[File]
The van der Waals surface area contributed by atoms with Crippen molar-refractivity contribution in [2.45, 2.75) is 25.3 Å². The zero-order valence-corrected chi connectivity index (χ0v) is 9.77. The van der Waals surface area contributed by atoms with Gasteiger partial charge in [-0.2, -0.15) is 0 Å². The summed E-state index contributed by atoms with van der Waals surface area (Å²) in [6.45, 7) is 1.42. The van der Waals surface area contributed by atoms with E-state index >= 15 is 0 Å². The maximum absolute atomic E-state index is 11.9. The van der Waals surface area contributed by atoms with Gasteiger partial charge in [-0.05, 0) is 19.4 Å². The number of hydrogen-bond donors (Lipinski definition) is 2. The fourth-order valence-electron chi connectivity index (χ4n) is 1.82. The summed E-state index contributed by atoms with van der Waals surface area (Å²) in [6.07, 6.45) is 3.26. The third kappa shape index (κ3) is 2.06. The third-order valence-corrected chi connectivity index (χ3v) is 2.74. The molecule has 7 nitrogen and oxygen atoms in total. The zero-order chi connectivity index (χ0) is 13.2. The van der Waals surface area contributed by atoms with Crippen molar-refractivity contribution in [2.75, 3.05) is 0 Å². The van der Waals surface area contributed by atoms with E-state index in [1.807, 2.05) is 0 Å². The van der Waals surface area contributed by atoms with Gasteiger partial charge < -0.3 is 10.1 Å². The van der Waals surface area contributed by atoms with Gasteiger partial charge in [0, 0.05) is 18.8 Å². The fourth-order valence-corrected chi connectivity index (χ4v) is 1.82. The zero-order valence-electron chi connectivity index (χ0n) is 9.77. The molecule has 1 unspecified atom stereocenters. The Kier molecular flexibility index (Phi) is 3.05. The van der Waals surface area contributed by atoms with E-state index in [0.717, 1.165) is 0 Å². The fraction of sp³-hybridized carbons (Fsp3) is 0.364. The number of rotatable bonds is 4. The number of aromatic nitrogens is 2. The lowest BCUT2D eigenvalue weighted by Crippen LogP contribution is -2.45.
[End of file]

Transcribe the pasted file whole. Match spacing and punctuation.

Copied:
The van der Waals surface area contributed by atoms with Crippen molar-refractivity contribution in [2.45, 2.75) is 25.3 Å². The zero-order valence-corrected chi connectivity index (χ0v) is 9.77. The van der Waals surface area contributed by atoms with Gasteiger partial charge in [-0.2, -0.15) is 0 Å². The summed E-state index contributed by atoms with van der Waals surface area (Å²) in [6.45, 7) is 1.42. The van der Waals surface area contributed by atoms with E-state index >= 15 is 0 Å². The maximum absolute atomic E-state index is 11.9. The van der Waals surface area contributed by atoms with Gasteiger partial charge in [-0.05, 0) is 19.4 Å². The number of hydrogen-bond donors (Lipinski definition) is 2. The fourth-order valence-electron chi connectivity index (χ4n) is 1.82. The summed E-state index contributed by atoms with van der Waals surface area (Å²) in [6.07, 6.45) is 3.26. The third kappa shape index (κ3) is 2.06. The third-order valence-corrected chi connectivity index (χ3v) is 2.74. The molecule has 7 nitrogen and oxygen atoms in total. The zero-order chi connectivity index (χ0) is 13.2. The van der Waals surface area contributed by atoms with Crippen molar-refractivity contribution in [2.75, 3.05) is 0 Å². The van der Waals surface area contributed by atoms with E-state index in [1.807, 2.05) is 0 Å². The van der Waals surface area contributed by atoms with Gasteiger partial charge < -0.3 is 10.1 Å². The van der Waals surface area contributed by atoms with Gasteiger partial charge in [0, 0.05) is 18.8 Å². The fourth-order valence-corrected chi connectivity index (χ4v) is 1.82. The zero-order valence-electron chi connectivity index (χ0n) is 9.77. The molecule has 1 unspecified atom stereocenters. The Kier molecular flexibility index (Phi) is 3.05. The van der Waals surface area contributed by atoms with E-state index in [0.717, 1.165) is 0 Å². The fraction of sp³-hybridized carbons (Fsp3) is 0.364. The number of rotatable bonds is 4. The number of aromatic nitrogens is 2. The lowest BCUT2D eigenvalue weighted by Crippen LogP contribution is -2.45.